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Fig. 5 Ratio of Cu line intensity to ICP background as a function of height above load coil at different gas ow rates ( l min1). Carrier gas through laser ablation chamber with a 0.4 l min1 gas ow through spray chamber with water nebulization. Rf power, 1500 W.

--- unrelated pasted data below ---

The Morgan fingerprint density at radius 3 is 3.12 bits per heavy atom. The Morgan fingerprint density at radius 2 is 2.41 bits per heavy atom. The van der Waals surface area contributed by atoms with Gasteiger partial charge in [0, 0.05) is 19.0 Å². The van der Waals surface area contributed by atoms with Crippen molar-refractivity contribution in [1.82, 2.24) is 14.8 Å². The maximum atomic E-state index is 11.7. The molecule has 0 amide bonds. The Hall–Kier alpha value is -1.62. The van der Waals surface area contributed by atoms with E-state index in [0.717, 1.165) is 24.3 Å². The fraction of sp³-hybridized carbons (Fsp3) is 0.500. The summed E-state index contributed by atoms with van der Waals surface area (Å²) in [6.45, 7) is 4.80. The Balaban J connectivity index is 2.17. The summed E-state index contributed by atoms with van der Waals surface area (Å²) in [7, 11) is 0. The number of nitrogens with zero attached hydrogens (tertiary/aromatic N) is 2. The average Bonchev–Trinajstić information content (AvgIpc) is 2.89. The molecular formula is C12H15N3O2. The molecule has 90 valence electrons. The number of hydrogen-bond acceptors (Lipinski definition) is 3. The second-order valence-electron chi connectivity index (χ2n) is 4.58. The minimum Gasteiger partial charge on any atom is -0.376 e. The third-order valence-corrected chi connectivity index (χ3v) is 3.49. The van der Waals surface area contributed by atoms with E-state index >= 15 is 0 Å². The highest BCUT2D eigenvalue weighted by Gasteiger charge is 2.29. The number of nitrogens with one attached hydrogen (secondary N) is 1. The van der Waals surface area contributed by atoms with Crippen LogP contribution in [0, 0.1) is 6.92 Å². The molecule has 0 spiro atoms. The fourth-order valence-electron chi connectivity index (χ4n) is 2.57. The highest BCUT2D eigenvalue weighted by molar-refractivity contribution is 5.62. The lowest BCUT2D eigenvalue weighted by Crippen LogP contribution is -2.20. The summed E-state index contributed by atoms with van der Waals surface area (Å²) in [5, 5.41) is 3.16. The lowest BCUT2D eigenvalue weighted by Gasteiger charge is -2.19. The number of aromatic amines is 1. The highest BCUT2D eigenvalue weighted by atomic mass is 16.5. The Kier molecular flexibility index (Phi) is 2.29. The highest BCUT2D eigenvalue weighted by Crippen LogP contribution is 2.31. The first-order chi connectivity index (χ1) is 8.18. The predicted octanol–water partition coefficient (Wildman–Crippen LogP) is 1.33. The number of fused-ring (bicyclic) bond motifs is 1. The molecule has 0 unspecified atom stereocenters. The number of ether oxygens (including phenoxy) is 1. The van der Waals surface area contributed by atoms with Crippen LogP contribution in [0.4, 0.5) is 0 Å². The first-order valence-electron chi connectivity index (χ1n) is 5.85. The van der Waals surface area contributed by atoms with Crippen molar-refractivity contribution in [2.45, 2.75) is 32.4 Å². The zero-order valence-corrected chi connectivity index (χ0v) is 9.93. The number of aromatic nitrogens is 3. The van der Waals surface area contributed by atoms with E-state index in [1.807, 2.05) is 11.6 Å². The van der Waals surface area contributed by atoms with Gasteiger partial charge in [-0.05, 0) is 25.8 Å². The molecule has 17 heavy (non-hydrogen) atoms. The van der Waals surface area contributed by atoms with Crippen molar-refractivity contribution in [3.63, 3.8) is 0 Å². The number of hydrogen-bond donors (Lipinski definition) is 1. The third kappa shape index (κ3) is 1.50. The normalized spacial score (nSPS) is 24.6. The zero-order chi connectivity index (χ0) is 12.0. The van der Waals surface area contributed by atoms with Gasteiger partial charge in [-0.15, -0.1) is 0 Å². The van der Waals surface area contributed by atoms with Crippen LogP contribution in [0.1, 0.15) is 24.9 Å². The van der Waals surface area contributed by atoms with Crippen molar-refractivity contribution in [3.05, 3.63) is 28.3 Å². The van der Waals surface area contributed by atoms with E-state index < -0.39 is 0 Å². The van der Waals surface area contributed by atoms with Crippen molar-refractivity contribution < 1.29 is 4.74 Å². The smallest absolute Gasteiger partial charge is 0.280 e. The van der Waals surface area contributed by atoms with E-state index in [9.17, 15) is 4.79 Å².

at 1.0 l min1; the line-to-background ratio is approximately four times better. The maximum ratio and absolute intensity occur at the same ow rate (0.2 l min1 through the laser ablation chamber and 0.4 l min1 through the spray chamber). Analyte and background intensity are increased at lower ow rates, and optimum sensitivity is a balance between the two. If absolute intensity is used for optimization, a carrier gas ow rate of 0.20.3 l min1 is best for both laser ablation and laser ablation plus water sampling. The observation height should be 15 mm and 38 mm above the load coil for laser ablation and laser ablation plus water, respectively. As regards both net intensity and line-to-background ratio, the best ow rate is 0.20.3 l min1 and the best observation height is 15 mm for laser ablation sampling. For laser ablation plus water, 0.2 l min1 provides the best performance with our nebulizer at 0.4 l min1. The best observation height is 511 mm above the load coil. All of these observations were based on Cu and Zn emission lines located between 200 and 230 nm. Other element lines are expected to have different proles. However, the research indicates that lower gas ow rates and lower observation heights provide enhanced sensitivity for laser ablation sampling. Calibration of Laser Ablation Sampling with Solution Standards To calibrate laser ablation sampling, the composition of the sample introduced into the ICP has to be known. The ICP line intensity can be expressed as:42 hc A g i i g(x) eE /[k T(x)] (2) i B 4p l Q i where A is the Einstein transition probability for spontaneous i emission, E the energy of the transition, g the statistical weight i i of level E , T the excitation temperature, l the wavelength, g i i the emitting atom density, h Plancks constant, k Boltzmans B constant, c the speed of light and Q the internal partition function. In order to calibrate laser ablation using solution standards, the temperature proles have to be the same for both laser ablation sampling and solution nebulization. Therefore, for laser ablation the same amount of water and acid must be nebulized into the ICP. However, even with the same amount of Ar gas and water, it is still possible that excitation conditions and vertical spatial emission proles may not be similar because of different particle sizes and different vaporization behavior. For liquid nebulization, aqueous droplets undergo evaporation, atomization, ionization, excitation and recombination processes. These processes are a function I(x)= 180